Tatyana Deryugina (Twitter: @TDeryugina)

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Posted 12 Aug 17 by arbelos in Simply Amusing

“Often wrong, always certain”, goes a saying I once heard about economists. Frankly, I hate admitting when I’m wrong or when I don’t know something (don’t try to use that against me in an argument, I’ll totally deny that it applies in that case). I force myself to do it, and I think I succeed most of the time, but it is very unpleasant.

I think the same thing applies to other people. We would rather take an “educated guess” than to say “I don’t know” and we would rather defend our original point in an argument even though halfway through we may have started wondering (very very deep down) if we’re wrong.

A few days ago, I realized that I actually have great data to test this hypothesis. In a survey experiment pilot my colleague Olga Shurchkov and I ran recently, we asked people two multiple choice questions: (1) what is the current concentration of CO2 in the atmosphere? and (2) what is the “albedo effect”? We included “I don’t know” as an answer option and used the number of correct answers as a gauge for objective knowledge about climate science (there was another question asking people to name greenhouse gases, but that one is more complicated because there are multiple correct answers).

Our sample was not necessarily representative of the US (Amazon MTurk workers), but there is definitely a wide range of various demographic and economic characteristics in our data. We never looked at what fraction of people answered “I don’t know”, but my prior was that it was low. I got really excited to have some data to test my hypothesis. I was even going to run an informal survey on Facebook, making up a fake city and asking people which continent it was located on to see how many of my friends would admit that they didn’t know.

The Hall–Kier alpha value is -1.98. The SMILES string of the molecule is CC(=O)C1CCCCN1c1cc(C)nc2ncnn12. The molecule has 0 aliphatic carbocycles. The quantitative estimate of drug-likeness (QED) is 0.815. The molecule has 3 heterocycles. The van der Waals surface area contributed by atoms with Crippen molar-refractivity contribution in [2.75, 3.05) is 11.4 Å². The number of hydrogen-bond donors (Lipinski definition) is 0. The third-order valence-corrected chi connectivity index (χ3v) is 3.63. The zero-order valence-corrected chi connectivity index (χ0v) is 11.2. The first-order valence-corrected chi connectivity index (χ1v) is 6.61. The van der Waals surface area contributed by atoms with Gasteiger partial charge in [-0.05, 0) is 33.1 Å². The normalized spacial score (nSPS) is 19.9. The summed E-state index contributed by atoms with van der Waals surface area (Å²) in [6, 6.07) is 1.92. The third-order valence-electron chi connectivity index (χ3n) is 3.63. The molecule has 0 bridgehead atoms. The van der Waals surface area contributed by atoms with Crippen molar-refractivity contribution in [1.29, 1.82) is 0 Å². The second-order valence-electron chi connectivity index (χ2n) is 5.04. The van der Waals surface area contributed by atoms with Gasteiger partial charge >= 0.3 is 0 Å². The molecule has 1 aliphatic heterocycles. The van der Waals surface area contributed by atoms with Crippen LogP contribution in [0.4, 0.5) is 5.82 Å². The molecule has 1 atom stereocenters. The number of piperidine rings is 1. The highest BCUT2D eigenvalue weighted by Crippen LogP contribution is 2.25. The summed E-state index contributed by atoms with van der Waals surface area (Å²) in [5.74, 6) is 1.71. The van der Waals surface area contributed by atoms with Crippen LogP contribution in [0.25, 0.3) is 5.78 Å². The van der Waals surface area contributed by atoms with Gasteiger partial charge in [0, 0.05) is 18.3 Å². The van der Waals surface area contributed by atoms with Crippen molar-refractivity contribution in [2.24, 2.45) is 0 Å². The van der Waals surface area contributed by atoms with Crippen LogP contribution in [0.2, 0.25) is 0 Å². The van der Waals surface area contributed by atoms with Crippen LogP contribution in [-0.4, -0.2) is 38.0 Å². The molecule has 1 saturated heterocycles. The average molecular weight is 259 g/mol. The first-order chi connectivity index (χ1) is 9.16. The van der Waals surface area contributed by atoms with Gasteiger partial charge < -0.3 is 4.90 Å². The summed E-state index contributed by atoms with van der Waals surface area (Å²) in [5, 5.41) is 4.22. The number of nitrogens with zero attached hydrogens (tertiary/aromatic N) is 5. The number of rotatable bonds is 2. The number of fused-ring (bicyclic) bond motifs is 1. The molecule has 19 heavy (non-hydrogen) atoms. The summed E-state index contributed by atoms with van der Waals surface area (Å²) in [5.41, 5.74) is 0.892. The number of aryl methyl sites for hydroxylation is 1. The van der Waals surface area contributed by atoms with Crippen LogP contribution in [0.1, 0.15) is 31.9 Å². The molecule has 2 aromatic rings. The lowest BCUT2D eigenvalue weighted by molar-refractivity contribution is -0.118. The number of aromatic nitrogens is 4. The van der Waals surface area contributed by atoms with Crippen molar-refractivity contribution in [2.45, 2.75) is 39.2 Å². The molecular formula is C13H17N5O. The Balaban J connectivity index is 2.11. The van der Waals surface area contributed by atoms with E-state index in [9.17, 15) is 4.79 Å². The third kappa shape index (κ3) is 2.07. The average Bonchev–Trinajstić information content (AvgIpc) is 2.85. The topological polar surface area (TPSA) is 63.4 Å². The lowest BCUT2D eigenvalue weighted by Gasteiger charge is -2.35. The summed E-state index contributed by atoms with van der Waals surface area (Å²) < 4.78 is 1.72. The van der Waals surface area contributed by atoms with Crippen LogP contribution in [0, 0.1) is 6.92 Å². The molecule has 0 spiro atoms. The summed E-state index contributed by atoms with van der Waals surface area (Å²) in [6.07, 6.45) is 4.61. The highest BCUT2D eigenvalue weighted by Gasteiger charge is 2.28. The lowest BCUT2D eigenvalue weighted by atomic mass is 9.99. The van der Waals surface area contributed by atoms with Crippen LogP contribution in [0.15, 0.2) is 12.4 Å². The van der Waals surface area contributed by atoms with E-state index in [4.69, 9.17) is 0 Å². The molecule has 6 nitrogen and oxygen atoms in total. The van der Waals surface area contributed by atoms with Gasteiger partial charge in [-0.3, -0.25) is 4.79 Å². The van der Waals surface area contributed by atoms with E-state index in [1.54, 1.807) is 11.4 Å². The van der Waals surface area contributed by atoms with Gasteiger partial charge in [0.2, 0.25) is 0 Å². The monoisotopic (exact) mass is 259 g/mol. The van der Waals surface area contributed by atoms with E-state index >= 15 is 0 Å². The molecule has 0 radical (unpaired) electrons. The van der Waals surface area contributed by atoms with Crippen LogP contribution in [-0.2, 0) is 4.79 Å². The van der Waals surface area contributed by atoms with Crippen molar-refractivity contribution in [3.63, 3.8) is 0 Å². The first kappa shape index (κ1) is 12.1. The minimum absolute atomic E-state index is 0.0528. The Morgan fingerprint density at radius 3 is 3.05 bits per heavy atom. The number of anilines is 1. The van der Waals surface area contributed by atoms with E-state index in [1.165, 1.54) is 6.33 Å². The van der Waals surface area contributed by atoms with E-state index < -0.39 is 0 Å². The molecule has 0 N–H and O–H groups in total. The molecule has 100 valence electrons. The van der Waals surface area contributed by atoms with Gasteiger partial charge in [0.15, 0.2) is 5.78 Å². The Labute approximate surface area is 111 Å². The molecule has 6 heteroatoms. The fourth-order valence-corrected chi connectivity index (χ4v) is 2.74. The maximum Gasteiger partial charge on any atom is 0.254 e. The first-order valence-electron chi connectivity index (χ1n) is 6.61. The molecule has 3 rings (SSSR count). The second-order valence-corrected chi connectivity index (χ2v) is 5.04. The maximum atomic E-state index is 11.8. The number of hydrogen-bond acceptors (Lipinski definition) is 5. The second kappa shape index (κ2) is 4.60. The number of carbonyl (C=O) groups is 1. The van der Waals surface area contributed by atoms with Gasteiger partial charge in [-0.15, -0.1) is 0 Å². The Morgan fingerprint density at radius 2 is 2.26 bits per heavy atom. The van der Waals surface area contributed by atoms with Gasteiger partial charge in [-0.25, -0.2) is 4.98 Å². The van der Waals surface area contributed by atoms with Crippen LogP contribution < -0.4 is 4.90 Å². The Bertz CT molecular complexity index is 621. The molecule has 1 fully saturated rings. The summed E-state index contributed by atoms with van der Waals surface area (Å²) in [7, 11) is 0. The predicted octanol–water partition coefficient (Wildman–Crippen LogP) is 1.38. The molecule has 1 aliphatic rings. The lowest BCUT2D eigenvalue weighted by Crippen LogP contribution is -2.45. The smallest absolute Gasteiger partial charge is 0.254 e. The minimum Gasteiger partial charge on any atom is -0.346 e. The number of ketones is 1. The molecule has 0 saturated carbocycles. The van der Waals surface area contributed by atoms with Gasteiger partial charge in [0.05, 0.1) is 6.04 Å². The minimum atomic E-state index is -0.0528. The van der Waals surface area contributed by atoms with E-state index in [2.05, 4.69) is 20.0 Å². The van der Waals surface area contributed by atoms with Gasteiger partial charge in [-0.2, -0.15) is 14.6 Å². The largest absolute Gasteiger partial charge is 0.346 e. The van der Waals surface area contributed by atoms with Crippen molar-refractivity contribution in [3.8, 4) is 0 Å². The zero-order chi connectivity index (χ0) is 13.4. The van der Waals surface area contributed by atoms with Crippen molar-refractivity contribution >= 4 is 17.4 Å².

But I decided to look at the survey data first, and frankly I was shocked. 224 out of 361 respondents (62%) admitted they didn’t know the CO2 concentration in the atmosphere (22% chose the right answer and the rest chose a wrong answer, if you’re wondering). 200 (55%) admitted that they didn’t know what the albedo effect was (20% got it right). Apparently the majority of people have no problem admitting when they don’t know something (at least on a survey). Even though my original hypothesis didn't pan out, I thought the results might be interesting to some of my blog readers.

And there you go: I was wrong.



Posted 02 Feb 16 by arbelos in Science

There has been a lot of sickness around my household, prompting me to try to figure out what I could do to prevent myself from getting sick. I found myself taking probiotic pills, even though the germs around my house were not the kind a probiotic could help against. I also drank vitamin C mixes and in general kept wondering about what other non-clinically-tested thing I could take that maybe marginally works. And then I remembered one thing that we know works very well in many situations - sugar pills, aka placebos. In fact, they sometimes work even when people know they're taking a placebo (see here and here). So here's my great business idea: someone should sell placebo pills that people can take when they feel sick.

Now I know what you're going to say - there are many "placebos" out there in the form of homeopathic treatments and herbal remedies. Those things, however, are fairly expensive. Although there's some evidence that more expensive placebos provide more relief (see here and here), the market needs some cheap placebos too. And the best part is that you don't even have to deceive people. In fact, I was surprised to see that no one makes such a thing already (if you want to have a good laugh, google "placebo pills"). You're welcome.



Posted 10 Jan 16 by arbelos in Simply Amusing

Over the past few years, I've noticed an interesting pattern on my Facebook feed - lots of my friends were sharing articles about how to handle/understand introverts. I was surprised because I didn't think introverts were so rare that there was a need for special instructions about how to deal with them and because some of the people posting did not seem like introverts to me. So I decided to ask my friends (a) if they thought they were an introvert/extrovert and (b) if they thoughts their FRIENDS/FAMILY considered them an introvert or extrovert. A few days ago, I posted a SurveyMonkey questionnaire with those two questions on my Facebook feed.